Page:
Great and glorious news
Annihilation of Bonaparte's whole army, and his own narrow personal escape.
Capture of the traitor's personal staff and carriage,
Two hundred and ten pieces of cannon
With hearts gratefully elate and all due thanks to Heaven for the event, we have this day the supreme happiness of announcing one of the most splendid and comprehensive victories ever obtained even by British valour, or the illustrious Wellington himself.
Its consequences we do not hesitate to pronounce completely decisive of the fate of Bonaparte, whose army has been completely overthrown, in a general and most tremendous battle, with the loss of the whole of his artillery, while coward at heart, always principally regardful of his own personal safety, he himself narrowly effected his escape.
The Hon. Major Percy arrived between eleven and twelve o'clock last night, in a post chaise and four, with two of Napoleon's Eagles captured in battle, which were displayed from the windows of the carriage.
He was the bearer of dispatches from the Duke of Wellington, dated Waterloo, the 19th inst, which state, that after the brilliant actions of the 16th and 17th, his gGrace drew up his army in line, which, on the 18th, was attacked with desperate vigour by Bonaparte, with the whole of his force.
The conflict which ensured was long, dreadful and mostly sanguinary, but it gloriously terminated in the complete overthrow of the Tyrant's army, with the loss of two hundred and teh pieces of cannon, 150 by the British and 60 by the Prussian army, the greater part of Bonaparte's baggage, and nearly the whole of his personal Staff.
This much is stated in the dispatches of our illustrious Chief; in addition to which, Major Percy informs that on finding his Army overthrown and all his hopes destroyed, the vanquished Napoleon, who beheld the last desperate efforts of his troops from a scaffolding situated on an eminence, betook himself to rapid flight on horseback, leaving his carriage and nearly the whole of his personal Staff in the possession of the British.
The conflict was of so tremendous a description that few prisoners were made, and the Allied Army was left in pursuit of the shattered remains of the enemy's force, without the slightest prospect of the Tyrant being ever able to rally again, or in any respect to retrieve his fallen fortunes.
What renders this great and splendid achievement all the more gratifying to us, is the proud circumstances of its having been accomplished chiefly by British valour, though every praise is due to the Prussian Chief for his vigorous and cordial co-operation; and under Heaven we trust that the overthrow of the Tyrant, if not already effected, will be accomplished before either the Russian or Austrian armies come up, and without further aid from our Allies.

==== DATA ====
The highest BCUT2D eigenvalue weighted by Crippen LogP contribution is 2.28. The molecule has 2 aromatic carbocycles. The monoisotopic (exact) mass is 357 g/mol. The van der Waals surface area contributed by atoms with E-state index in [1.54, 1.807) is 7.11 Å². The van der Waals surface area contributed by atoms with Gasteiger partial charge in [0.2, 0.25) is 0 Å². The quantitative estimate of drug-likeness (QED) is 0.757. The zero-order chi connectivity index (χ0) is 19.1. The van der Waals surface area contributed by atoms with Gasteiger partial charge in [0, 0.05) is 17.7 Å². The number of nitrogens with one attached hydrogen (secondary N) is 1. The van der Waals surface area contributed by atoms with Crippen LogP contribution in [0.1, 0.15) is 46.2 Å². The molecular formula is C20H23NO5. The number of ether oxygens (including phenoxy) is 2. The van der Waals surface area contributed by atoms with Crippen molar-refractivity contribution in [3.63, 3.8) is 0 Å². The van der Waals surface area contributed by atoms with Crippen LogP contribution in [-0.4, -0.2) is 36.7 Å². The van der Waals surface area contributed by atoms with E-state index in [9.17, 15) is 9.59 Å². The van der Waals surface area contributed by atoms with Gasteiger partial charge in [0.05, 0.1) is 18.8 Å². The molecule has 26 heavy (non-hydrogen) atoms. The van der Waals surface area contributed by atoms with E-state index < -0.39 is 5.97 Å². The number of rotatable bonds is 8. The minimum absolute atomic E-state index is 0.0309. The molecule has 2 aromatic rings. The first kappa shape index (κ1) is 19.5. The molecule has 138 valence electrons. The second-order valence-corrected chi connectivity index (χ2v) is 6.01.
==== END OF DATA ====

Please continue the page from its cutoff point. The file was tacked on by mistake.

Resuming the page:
Britain, therefore may be indeed now truly considered as at the summit of glory.
Having saved herself by her own exertions, she has saved Europe by her example and support, and to her generous and noble sacrifices will Europe and the world be indebted for the overthrow and annihilation of the curse and scourge of the whole race of civilised man.
Colonels Gordon and Canning, belonging to the Duke of Wellington's staff, were both killed, close to the person of that illustrious hero, whose own person, always exposed to the greatest danger, is held sacred by Heaven for the general good of the nations of the earth,
The Park and Tower Guns will be fired at ten o'clock this morning in honour of the splendid event which it is our pride and happiness to have this day to records, and an Extraordinary Gazette will be published before noon.
Major Percy, on his arrival with the Dispatches, first went to Lord Bathurst's Office; but not finding his Lordship there, he proceeded to Lord Harrowby's, in Grosvenor-square, where all the cabinet were assembled, and there delivered the Dispatches and Eagles with which he was entrusted, amidst the universal and extatic cheerings of the populace.
We shall stop the press to give the official particulars of the dispatches.
From The Morning Post, June 22nd, 1815.
(It's interesting that even in the age of courier despatch and print, news reports still ended with the equivalent of a rolling news anchor's promise to "bring you more on this story as we get it...")